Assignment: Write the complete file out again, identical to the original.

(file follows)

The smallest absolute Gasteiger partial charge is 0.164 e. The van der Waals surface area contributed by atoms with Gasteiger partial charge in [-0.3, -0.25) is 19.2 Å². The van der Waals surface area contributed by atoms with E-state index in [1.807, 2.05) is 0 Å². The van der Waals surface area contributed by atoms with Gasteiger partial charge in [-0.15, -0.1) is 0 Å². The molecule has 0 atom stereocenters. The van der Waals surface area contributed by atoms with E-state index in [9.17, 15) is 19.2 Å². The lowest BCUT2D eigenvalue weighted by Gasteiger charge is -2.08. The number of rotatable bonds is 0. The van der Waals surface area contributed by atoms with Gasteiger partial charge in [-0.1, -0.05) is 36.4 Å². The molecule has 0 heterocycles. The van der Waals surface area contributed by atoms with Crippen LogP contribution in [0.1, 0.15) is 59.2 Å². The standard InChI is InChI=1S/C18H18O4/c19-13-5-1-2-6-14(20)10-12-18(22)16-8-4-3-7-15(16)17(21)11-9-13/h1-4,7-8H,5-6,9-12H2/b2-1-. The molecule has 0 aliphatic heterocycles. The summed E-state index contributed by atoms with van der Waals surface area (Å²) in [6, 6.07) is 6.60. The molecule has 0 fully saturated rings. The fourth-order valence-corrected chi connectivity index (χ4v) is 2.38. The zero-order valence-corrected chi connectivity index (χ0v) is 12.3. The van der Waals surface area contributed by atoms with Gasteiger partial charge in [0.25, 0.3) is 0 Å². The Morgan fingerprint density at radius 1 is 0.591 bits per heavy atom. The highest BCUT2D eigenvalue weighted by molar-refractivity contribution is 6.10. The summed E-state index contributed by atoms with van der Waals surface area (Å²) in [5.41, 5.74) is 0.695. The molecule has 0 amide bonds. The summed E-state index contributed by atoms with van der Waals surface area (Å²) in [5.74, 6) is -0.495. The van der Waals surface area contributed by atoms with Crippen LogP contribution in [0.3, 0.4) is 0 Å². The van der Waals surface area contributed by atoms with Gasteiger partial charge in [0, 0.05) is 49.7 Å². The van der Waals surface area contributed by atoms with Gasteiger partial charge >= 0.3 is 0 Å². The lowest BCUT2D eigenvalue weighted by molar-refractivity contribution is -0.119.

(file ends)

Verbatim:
The smallest absolute Gasteiger partial charge is 0.164 e. The van der Waals surface area contributed by atoms with Gasteiger partial charge in [-0.3, -0.25) is 19.2 Å². The van der Waals surface area contributed by atoms with E-state index in [1.807, 2.05) is 0 Å². The van der Waals surface area contributed by atoms with Gasteiger partial charge in [-0.15, -0.1) is 0 Å². The molecule has 0 atom stereocenters. The van der Waals surface area contributed by atoms with E-state index in [9.17, 15) is 19.2 Å². The lowest BCUT2D eigenvalue weighted by Gasteiger charge is -2.08. The number of rotatable bonds is 0. The van der Waals surface area contributed by atoms with Gasteiger partial charge in [-0.1, -0.05) is 36.4 Å². The molecule has 0 heterocycles. The van der Waals surface area contributed by atoms with Crippen LogP contribution in [0.1, 0.15) is 59.2 Å². The standard InChI is InChI=1S/C18H18O4/c19-13-5-1-2-6-14(20)10-12-18(22)16-8-4-3-7-15(16)17(21)11-9-13/h1-4,7-8H,5-6,9-12H2/b2-1-. The molecule has 0 aliphatic heterocycles. The summed E-state index contributed by atoms with van der Waals surface area (Å²) in [6, 6.07) is 6.60. The molecule has 0 fully saturated rings. The fourth-order valence-corrected chi connectivity index (χ4v) is 2.38. The zero-order valence-corrected chi connectivity index (χ0v) is 12.3. The van der Waals surface area contributed by atoms with Gasteiger partial charge in [0.25, 0.3) is 0 Å². The Morgan fingerprint density at radius 1 is 0.591 bits per heavy atom. The highest BCUT2D eigenvalue weighted by molar-refractivity contribution is 6.10. The summed E-state index contributed by atoms with van der Waals surface area (Å²) in [5.41, 5.74) is 0.695. The molecule has 0 amide bonds. The summed E-state index contributed by atoms with van der Waals surface area (Å²) in [5.74, 6) is -0.495. The van der Waals surface area contributed by atoms with Crippen LogP contribution in [0.3, 0.4) is 0 Å². The van der Waals surface area contributed by atoms with Gasteiger partial charge in [0, 0.05) is 49.7 Å². The van der Waals surface area contributed by atoms with Gasteiger partial charge >= 0.3 is 0 Å². The lowest BCUT2D eigenvalue weighted by molar-refractivity contribution is -0.119.